DAY ONE OF TWO IN INDIANA — Chocolate with a spicy kick or Nutella crepe? Apple ginger sauerkraut, fresh-baked cookies, homemade hummus and every variety of smoothie.
The historic Indianapolis City Market—it dates back to 1821 when the city was new—is full of good eats, even 16 taps of Indiana craft beer at the Tomlinson Tap Room.
But what I didn’t expect was that it would be a place of second and third acts in life—successful second and third acts. I love that local farmers markets (there’s one just outside the door certain days of the week) and city markets like this give you a chance to meet locals wherever you are.
Take Julie Bolejack whose artisanal chocolates—the secret is using high quality chocolate, she explains, was an Indianapolis executive when she decided to turn her love of chocolate into a new career. Now her Chocolate for the Spirit is winning prizes at chocolate shows . (I loved her Mayan spice bar!)
Laura Beatus was raised in Indianapolis but had spent many years away from the Midwest when she and her husband Corey decided to return to open Natural Born Juicers here..”There is so much going on here,” she said. “There is life outside of NYC!” Their business is thriving.
I meet Cindy Hawkins who quit her day job to go to culinary school and now whips up amazing pastries at Circle City Sweets. Her macaroons are delicious!
Colleen Dobbs, meanwhile, got the idea for her crepes stand 3 Days in Paris wile vacationing with her family in Paris.
Brad Gates, a local chef and caterer who spent 14 years in New York gives us a cooking demonstration—preparing the creamiest most decadent mac and cheese I’ve ever tasted and a tomato salad with local tomatoes so juicy, he says “they’re like water balloons!”
Now inside, some 30 purveyors are successfully turning their passion into business. Larry Carman claims a “higher power” told him to make potato chips and his Amazing Potato Chip Company is now winning prizes.
Emily Gillum, who spent 20 years at hoe raising eight kids, now offers fresh produce-I and wraps at Emily’s Market Street Produce .
I loved Fermenti Artisan which cures its own hams and has all varieties of sauerkraut and U-Relish where owner Cara Dafforn has come up with a new tea that she promises has a variety of health properties for new moms.
Since its creation in 1821, the Indianapolis City Market has featured fresh locally grown produce—the farmer’s market is just outside certain days of the week. I loved the farmer who employs those with special challenges and sells his produce to all the local restaurants. (www.alpineindiana.org)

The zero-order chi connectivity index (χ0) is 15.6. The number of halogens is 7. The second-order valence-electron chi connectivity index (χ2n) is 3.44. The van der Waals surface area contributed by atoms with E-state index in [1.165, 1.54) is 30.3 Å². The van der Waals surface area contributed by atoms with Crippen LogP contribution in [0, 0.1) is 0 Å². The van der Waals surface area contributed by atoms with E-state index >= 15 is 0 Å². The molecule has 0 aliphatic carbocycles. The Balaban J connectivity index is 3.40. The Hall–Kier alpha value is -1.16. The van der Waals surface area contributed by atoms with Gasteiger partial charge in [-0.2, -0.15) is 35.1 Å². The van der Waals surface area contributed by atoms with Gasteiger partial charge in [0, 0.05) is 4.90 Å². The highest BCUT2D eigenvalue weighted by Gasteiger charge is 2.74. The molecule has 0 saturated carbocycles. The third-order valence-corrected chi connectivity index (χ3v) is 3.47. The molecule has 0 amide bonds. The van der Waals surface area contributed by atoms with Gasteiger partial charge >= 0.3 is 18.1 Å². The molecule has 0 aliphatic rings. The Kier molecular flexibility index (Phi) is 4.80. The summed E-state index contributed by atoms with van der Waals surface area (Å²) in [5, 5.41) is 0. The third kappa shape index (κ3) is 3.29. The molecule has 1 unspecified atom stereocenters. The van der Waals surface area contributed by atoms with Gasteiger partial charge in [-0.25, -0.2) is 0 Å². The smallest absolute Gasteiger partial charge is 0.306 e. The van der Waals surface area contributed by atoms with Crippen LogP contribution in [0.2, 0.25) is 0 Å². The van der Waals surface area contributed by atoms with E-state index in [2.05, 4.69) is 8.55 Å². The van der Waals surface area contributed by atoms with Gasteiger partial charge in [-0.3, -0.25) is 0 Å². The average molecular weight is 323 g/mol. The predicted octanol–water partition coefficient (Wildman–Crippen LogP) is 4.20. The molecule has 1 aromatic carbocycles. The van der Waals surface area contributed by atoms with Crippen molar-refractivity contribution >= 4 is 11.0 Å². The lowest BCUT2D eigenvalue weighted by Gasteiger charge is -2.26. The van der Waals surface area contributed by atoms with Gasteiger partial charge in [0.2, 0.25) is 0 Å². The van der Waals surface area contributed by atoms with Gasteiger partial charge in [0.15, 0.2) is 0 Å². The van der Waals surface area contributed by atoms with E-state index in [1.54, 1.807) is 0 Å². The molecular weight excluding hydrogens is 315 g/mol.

When I interviewed Mrs. Obama last summer about how parents might encourage kids to eat healthier and expand their food choices on vacation, she suggested visiting farmers markets so kids could see where their food comes from and talk to local farms.
The Indianapolis City market is a great place to do that—and learn a little history too. It’s long been a community gathering place and a place to buy produce, meat dairy and more from local farmers
Take a tour of the Catacombs underneath (or other historic landmarks with Indiana Landmarks. Some think these catacombs are haunted!
The market, is experiencing a resurgence as locals and visitors embrace fresh, artisan-crafted foods from local ingredients. “We always used local ingredients,” says chef Brad Gates.
You’ll also find vendors offering antique and re-purposed furniture, vintage clothing and collectibles—loved the bags made from leather jackets!
At Tomlinson Tap Room we meet Clay Robinson who is credited with helping to start the craft beer movement here with his Sun King Brewing Company (I loved the grapefruit beer!) He almost decamped to Denver, he said, but realized he could have more of an impact at home in Indiana.
I bet all the aficionados of his brewery—who race to bars when they get a twitter message of a keg being uncorked—are glad he made that decision.
Another thing about this market: All of the vendors are smiling. I guess that’s what happens when the second acts are a hit.